The New Faces of the American Family Farm: Sisters

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The New Faces of the American Family Farm: Sisters

Where is your happy place? The beach? The mountains? A hammock in the backyard? Sisters Lana and Sara Cannon find their happy place on their family farm in Springvale, Maine where they are in the throes of their first year as organic vegetable and poultry farmers.

Over turkey and stuffing a career was born.

It started a couple of years ago at Thanksgiving. Their aunt, Jean Noon, an organic sheep farmer with rock star-like status in Maine’s farming community, suggested they take up the family business.

“We fell into it,” says Lana, 28. Having just returned from a trip to Belize, she was volunteering at Drumlin Farm in Massachusetts. With a Master’s degree in sustainable international development she never fancied herself a farmer. “But all the reasons I wanted to go into sustainable development fit into becoming a farmer,” she says.

After art school, Sara, 25, hopped on her bike in Portland, ME and pedaled 2,000 miles south to New Orleans where she found work at Inglewood Farm.

Almost in unison the sisters say that farming allows them to, “live the ideals we haven’t been able to exercise in other ways.”

Sister act

Farming at the height of the growing season means eighty hour work weeks. At slower times of the year they’re still working more than they would at any other job. Spend that amount of time with anyone and tensions arise.

“We bicker when we’re tired and grumpy,” admits Sara.

You get a taste of that dynamic when the sisters debate who the chickens favor. “The chickens don’t like Sara,” Lana says.

When it comes to chicken farming, Lana is “good cop” because she feeds them. Sara is “bad cop” because she has to coral them into their coop for the night.

Squabbles quickly subside when the sisters consider the bigger picture. “I like that we’re working together on the same page. Our goals are in sync,” says Lana as Sara nods in agreement.

The sisters watch out for each other; one reminds the other to take days off.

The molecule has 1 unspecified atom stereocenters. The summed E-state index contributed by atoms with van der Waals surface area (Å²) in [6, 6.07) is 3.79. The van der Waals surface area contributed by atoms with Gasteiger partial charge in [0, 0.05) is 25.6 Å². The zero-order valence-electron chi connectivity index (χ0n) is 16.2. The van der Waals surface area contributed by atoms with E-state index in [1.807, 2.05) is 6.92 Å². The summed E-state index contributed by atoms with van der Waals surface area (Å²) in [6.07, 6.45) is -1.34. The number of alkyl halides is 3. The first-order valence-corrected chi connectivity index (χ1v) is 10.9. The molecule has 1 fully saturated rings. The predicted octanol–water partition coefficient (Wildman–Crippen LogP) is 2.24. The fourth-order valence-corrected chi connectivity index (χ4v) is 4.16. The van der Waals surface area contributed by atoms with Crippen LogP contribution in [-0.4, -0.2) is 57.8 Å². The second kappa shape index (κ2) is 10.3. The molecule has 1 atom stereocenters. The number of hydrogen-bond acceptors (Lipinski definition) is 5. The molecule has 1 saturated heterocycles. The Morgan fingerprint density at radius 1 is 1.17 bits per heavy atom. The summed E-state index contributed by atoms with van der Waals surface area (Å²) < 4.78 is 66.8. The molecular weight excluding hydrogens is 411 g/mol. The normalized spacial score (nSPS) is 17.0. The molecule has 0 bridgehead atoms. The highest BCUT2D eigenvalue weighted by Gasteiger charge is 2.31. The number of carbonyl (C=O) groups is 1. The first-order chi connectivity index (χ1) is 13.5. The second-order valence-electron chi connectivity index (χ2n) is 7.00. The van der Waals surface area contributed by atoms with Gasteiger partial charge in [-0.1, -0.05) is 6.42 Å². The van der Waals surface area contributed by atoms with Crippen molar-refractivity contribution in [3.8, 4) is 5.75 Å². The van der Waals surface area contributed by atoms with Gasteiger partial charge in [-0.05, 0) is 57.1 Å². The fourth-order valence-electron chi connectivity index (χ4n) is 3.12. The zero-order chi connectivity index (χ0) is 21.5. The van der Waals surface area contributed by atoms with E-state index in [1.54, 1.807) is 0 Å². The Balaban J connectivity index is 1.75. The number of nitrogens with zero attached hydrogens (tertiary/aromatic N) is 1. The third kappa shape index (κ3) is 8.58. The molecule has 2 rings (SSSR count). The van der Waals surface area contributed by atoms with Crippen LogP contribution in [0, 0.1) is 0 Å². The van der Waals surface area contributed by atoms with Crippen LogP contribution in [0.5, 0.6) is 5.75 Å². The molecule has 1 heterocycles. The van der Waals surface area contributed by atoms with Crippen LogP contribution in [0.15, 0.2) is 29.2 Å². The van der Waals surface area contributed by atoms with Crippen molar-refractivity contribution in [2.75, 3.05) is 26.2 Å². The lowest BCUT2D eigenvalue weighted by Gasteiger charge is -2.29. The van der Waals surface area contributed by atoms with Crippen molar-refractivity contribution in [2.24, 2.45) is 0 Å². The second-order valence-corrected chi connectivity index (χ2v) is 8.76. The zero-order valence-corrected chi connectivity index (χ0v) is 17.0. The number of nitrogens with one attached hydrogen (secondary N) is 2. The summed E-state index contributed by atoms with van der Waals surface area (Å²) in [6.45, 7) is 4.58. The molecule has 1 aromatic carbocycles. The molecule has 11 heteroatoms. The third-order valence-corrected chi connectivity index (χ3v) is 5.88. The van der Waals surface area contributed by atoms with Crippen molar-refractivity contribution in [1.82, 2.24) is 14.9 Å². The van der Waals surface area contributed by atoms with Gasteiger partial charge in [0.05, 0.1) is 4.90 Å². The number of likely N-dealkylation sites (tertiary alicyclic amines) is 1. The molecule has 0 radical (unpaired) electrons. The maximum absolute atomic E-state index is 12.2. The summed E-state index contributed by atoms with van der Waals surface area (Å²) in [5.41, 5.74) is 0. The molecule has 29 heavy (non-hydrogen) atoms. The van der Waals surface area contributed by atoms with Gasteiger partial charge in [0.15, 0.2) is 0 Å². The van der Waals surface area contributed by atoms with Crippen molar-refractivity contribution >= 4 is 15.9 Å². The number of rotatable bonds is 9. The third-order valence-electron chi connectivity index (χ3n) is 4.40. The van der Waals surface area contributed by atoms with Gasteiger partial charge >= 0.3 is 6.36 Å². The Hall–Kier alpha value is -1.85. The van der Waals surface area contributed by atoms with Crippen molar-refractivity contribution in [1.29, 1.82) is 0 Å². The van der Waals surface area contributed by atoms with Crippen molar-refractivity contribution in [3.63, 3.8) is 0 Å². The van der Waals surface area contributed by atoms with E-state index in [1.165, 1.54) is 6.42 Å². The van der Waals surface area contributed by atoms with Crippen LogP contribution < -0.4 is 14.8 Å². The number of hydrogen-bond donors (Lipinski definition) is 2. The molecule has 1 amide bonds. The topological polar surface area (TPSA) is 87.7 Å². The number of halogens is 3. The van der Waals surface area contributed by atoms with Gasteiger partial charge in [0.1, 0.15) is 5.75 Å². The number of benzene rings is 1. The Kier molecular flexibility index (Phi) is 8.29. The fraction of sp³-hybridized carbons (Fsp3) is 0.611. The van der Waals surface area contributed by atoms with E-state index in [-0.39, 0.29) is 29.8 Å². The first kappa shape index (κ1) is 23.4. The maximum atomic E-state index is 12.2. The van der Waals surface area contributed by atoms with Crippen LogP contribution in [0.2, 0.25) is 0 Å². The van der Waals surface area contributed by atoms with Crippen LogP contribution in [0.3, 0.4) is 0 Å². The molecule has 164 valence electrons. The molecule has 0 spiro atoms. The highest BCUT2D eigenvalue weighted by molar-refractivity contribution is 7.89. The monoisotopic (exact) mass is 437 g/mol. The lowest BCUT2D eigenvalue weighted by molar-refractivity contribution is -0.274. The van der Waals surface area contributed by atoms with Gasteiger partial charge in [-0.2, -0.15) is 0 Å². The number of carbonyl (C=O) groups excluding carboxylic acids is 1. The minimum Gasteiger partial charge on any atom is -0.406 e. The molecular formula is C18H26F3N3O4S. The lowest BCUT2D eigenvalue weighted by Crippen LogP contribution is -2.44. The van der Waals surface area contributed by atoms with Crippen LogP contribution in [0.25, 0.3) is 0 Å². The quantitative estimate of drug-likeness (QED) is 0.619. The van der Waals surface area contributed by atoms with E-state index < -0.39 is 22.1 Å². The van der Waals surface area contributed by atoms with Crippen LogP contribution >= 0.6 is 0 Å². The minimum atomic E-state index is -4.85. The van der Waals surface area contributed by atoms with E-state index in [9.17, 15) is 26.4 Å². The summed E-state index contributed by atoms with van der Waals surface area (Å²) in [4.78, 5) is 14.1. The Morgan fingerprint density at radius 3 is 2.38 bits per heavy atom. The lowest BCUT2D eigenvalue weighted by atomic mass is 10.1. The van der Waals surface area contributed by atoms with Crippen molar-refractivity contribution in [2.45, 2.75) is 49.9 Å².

photo of Sara and Lana Cannon

Image: Chris Hull

Girl power!

Lana tells of an experience at a farmers market where a customer assumed that their husbands or brothers were the farmers and that they were simply tending the farm stand.

However, Lana says, “Women of all backgrounds come up to us and say how cool it is that we’re women who are farming.”

Although Sara sometimes wishes she had the physical strength of her male counterparts, she doesn’t see any major drawbacks to being a female farmer. Her sister concurs. “I would like to be physically stronger,” says Lana, “But I feel strong.”

The sisters have a formidable role model in their Aunt Jean. They tell of seeing Jean proudly riding a tractor–the only woman they’ve ever seen on a tractor.

Adulting

“Adulting” is a word that comes up a lot while talking with Lana and Sara. It is obvious they think a lot about the responsibilities of being adults (and farmers). They have student loans, living expenses, family responsibilities, and a small business on their minds.

“Marketing and financial matters don’t come naturally like growing food,” says Sara.

Finances are always front of mind. They farm on 1.25 acres on the family farm. They get this land rent free (they “pay” in labor and veggies), which is a great help.

A grant from the Sanford (Maine) Regional Economic Growth Council helped with start-up costs.

They sell their produce at two farmers markets in southern Maine as well as a farm stand at a local nursery. Additionally, they offer nineteen CSA farm shares for the twenty week growing season. They also sell to a few local restaurants.

This week is especially exciting because after nine months of farming the sisters will be able to pay themselves a salary! Both work at part-time jobs off-farm to help with expenses.

Financially, they plan to break even this year. And they have established relationships with CSA members, market patrons, and restaurant owners that will help them in coming years.

They’re proud…and humble

Their first year of farming has had its challenges; for example, not having enough time in the day and growing more than they can sell.

The deaths of their grandfather and uncle within a month of each other have also been a cloud hanging over their heads. But there have been successes. “We underestimated ourselves because we didn’t want to have high hopes and then fail,” says Lana. One major success is that they have grown more food than they expected.

And, most importantly, the sisters are proud of what they’ve grown. “We’re constantly taking pictures of our vegetables because they’re so beautiful!” says Sara with a smile.

Follow the Cannon’s progress at: http://ift.tt/1PwWbuN.

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USDA Aims to Help Small Farmers Fund Organic Certification Costs

Top image of women on a farm via Shutterstock

 

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Original content comes to us from Organic Authority http://ift.tt/1PwWaXI

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